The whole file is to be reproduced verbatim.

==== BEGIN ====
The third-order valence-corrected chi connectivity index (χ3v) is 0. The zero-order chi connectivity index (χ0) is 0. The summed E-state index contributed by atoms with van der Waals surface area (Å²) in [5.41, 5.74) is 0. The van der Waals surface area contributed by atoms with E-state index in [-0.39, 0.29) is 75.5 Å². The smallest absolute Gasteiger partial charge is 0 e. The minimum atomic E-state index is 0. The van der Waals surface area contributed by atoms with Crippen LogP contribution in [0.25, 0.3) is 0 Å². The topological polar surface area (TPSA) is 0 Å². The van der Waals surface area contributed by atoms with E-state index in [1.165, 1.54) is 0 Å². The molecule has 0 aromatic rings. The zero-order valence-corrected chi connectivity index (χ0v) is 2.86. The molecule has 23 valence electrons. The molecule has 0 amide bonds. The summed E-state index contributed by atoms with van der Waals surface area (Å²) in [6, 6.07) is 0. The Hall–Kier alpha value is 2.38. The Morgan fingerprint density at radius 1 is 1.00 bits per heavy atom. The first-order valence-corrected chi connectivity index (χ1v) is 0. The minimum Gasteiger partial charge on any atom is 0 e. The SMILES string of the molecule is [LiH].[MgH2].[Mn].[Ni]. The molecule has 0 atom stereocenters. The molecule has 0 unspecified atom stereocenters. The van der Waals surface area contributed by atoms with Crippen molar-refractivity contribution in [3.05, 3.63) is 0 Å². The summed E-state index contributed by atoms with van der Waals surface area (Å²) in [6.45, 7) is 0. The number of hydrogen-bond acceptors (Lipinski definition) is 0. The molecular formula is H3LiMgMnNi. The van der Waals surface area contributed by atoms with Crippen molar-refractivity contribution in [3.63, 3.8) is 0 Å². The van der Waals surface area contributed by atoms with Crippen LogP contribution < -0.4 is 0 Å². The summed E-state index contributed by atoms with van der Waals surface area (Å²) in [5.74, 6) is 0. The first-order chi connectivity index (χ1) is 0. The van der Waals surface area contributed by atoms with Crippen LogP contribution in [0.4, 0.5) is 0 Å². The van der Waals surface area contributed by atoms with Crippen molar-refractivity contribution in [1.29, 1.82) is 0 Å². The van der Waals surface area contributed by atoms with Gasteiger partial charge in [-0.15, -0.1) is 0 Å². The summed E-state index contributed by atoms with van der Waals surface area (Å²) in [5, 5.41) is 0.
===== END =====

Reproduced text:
The third-order valence-corrected chi connectivity index (χ3v) is 0. The zero-order chi connectivity index (χ0) is 0. The summed E-state index contributed by atoms with van der Waals surface area (Å²) in [5.41, 5.74) is 0. The van der Waals surface area contributed by atoms with E-state index in [-0.39, 0.29) is 75.5 Å². The smallest absolute Gasteiger partial charge is 0 e. The minimum atomic E-state index is 0. The van der Waals surface area contributed by atoms with Crippen LogP contribution in [0.25, 0.3) is 0 Å². The topological polar surface area (TPSA) is 0 Å². The van der Waals surface area contributed by atoms with E-state index in [1.165, 1.54) is 0 Å². The molecule has 0 aromatic rings. The zero-order valence-corrected chi connectivity index (χ0v) is 2.86. The molecule has 23 valence electrons. The molecule has 0 amide bonds. The summed E-state index contributed by atoms with van der Waals surface area (Å²) in [6, 6.07) is 0. The Hall–Kier alpha value is 2.38. The Morgan fingerprint density at radius 1 is 1.00 bits per heavy atom. The first-order valence-corrected chi connectivity index (χ1v) is 0. The minimum Gasteiger partial charge on any atom is 0 e. The SMILES string of the molecule is [LiH].[MgH2].[Mn].[Ni]. The molecule has 0 atom stereocenters. The molecule has 0 unspecified atom stereocenters. The van der Waals surface area contributed by atoms with Crippen molar-refractivity contribution in [3.05, 3.63) is 0 Å². The summed E-state index contributed by atoms with van der Waals surface area (Å²) in [6.45, 7) is 0. The number of hydrogen-bond acceptors (Lipinski definition) is 0. The molecular formula is H3LiMgMnNi. The van der Waals surface area contributed by atoms with Crippen molar-refractivity contribution in [3.63, 3.8) is 0 Å². The van der Waals surface area contributed by atoms with Crippen LogP contribution < -0.4 is 0 Å². The summed E-state index contributed by atoms with van der Waals surface area (Å²) in [5.74, 6) is 0. The first-order chi connectivity index (χ1) is 0. The van der Waals surface area contributed by atoms with Crippen LogP contribution in [0.4, 0.5) is 0 Å². The van der Waals surface area contributed by atoms with Crippen molar-refractivity contribution in [1.29, 1.82) is 0 Å². The van der Waals surface area contributed by atoms with Gasteiger partial charge in [-0.15, -0.1) is 0 Å². The summed E-state index contributed by atoms with van der Waals surface area (Å²) in [5, 5.41) is 0.